TPOab was negative. It's one of the markers for Hashi's, which is the most prevalent cause of hypo in the developed world. However, TGab (thyroglobulin antibodies) are another marker for Hashi's, so you really should have TGab tested, too. Some of us with Hashi's are TPOab positive, some TGab positive and some both.
T4 is the "storage" form of the thyroid hormones. It is made entirely in the thyroid. T3 is the "active" form (the only form your cells can use). A very small portion of the T3 we use is made in the thyroid, the rest comes from the conversion of T4 to T3 (mostly in the liver and kidneys, but also in other sites throughout the body).
Your FT4 on 3/16 really looked excellent, so I'd guess your thyroid was performing just fine. However, your TT3 was very low, indicating that you are not conveting well, so you're hypothyroid on the cellular level even though your thyroid looks to be in good shape. The enzyme that catalyzes the conversion of T4 to T3 is a selenium-based enzyme, so i would strongly suggest you have your selenium level tested and supplement if it is low.
Do you have any metabolic issues that you know of? Liver problems? Have you been on any meds (lithium, amiodarone, etc.) recently? All those can cause conversion issues.
TPO (thyroid peroxidase) is an enzyme that catalyzes the building of T4 in the thyroid (it allows iodine to be attached to TG). TPOab are the antibodies that attack TPO when we have Hashi's. TG (thyroglobulin) is the protein building block of T4, and TGab attack TG in Hashi's. Some of us only have TPO antibodies and some only have TG antibodies and some have both. What happens with Hashi's is that the proteins from which T4 are made are destroyed.
I don't know what "Total Protein-O" is. What part of your lab report was it from? Was it from a CMP (complete metabolic panel)? I'm sure it's not TPO because that's not a TPO range. However, you did have TPOab tested on 3/16. Your result is <10, and the reference range is <35, so you tested negative for TPOab.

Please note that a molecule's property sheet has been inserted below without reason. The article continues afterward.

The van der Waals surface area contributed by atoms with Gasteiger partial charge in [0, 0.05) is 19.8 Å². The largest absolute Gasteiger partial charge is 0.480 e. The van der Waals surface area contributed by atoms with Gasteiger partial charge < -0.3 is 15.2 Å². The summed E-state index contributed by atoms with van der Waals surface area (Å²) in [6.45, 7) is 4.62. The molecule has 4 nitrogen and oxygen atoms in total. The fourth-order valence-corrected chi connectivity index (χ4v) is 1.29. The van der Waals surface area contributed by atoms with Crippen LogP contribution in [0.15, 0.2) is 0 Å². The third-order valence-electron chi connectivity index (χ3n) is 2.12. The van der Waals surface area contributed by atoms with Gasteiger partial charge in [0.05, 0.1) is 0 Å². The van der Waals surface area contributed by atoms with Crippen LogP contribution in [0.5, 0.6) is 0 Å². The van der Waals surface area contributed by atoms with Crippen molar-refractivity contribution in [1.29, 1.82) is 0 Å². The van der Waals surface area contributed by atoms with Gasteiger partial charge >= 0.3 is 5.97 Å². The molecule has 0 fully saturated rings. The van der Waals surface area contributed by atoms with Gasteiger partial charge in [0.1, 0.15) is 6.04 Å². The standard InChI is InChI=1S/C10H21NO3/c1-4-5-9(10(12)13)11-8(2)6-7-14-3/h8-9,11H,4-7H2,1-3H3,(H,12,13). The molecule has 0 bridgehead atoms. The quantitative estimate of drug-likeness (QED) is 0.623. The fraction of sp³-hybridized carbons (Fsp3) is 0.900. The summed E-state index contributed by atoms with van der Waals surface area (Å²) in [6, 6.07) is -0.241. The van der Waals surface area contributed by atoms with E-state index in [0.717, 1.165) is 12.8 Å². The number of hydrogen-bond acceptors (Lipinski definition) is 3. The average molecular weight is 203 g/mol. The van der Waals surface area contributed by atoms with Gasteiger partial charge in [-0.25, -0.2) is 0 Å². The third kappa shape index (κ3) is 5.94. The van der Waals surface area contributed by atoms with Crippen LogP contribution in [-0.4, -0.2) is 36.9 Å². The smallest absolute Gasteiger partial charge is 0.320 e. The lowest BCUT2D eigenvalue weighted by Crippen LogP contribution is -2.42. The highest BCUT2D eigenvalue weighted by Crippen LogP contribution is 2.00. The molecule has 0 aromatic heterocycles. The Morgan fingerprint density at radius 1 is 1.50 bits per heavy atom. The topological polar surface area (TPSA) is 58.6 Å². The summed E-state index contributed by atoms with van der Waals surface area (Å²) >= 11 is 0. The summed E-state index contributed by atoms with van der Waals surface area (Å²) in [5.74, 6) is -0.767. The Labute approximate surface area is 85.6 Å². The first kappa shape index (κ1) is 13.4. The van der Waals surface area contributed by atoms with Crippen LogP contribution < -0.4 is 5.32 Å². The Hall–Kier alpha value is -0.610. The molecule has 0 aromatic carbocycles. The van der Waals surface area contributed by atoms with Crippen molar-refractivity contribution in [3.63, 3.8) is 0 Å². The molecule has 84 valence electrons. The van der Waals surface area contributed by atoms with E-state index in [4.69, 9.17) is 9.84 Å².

Selenium would be a good place to start. Something's stopping you from converting. If you have blood drawn, you really should ask for a complete thyroid panel (FT3, FT4 and TSH) at the same time. You need to start keeping your own history so you can follow trends.
You might also ask your doctor or NP to test RT3 (reverse T3). RT3 is considered controversial by most of mainstream medicine, so you might have a hard time getting it ordered. There are only two ways for the body to get rid of excess T4. One is to convert it to T3, the other is to convert it to RT3. RT3 is inert, so in times of stress, trauma, sickness, famine, taking certain meds, etc, it's your body's way of limiting the T3 in the blood (more RT3 and less T3 kind of puts us in "hibernation" or "torpor" mode). Sometimes we get "stuck" in stress mode, and we produce too much RT3, even after the stressor is long gone. More RT3 means less T3, and we feel hypo.
If both FT3 and RT3 are low, selenium could be the culprit (two different enzymes are responsible for converting T4 to T3 and RT3, but they
are both selenium based). If FT3 is low but RT3 is high, we have what's called "RT3 dominance".
Does anyone know about a connection if I have gluten sensitivity to hypothyroid symptoms from low free T3 due to inadequate conversion of T4 to T3. Is it only about proper absorption or digestion of the thyroid medication (Armour Thyroid in this case)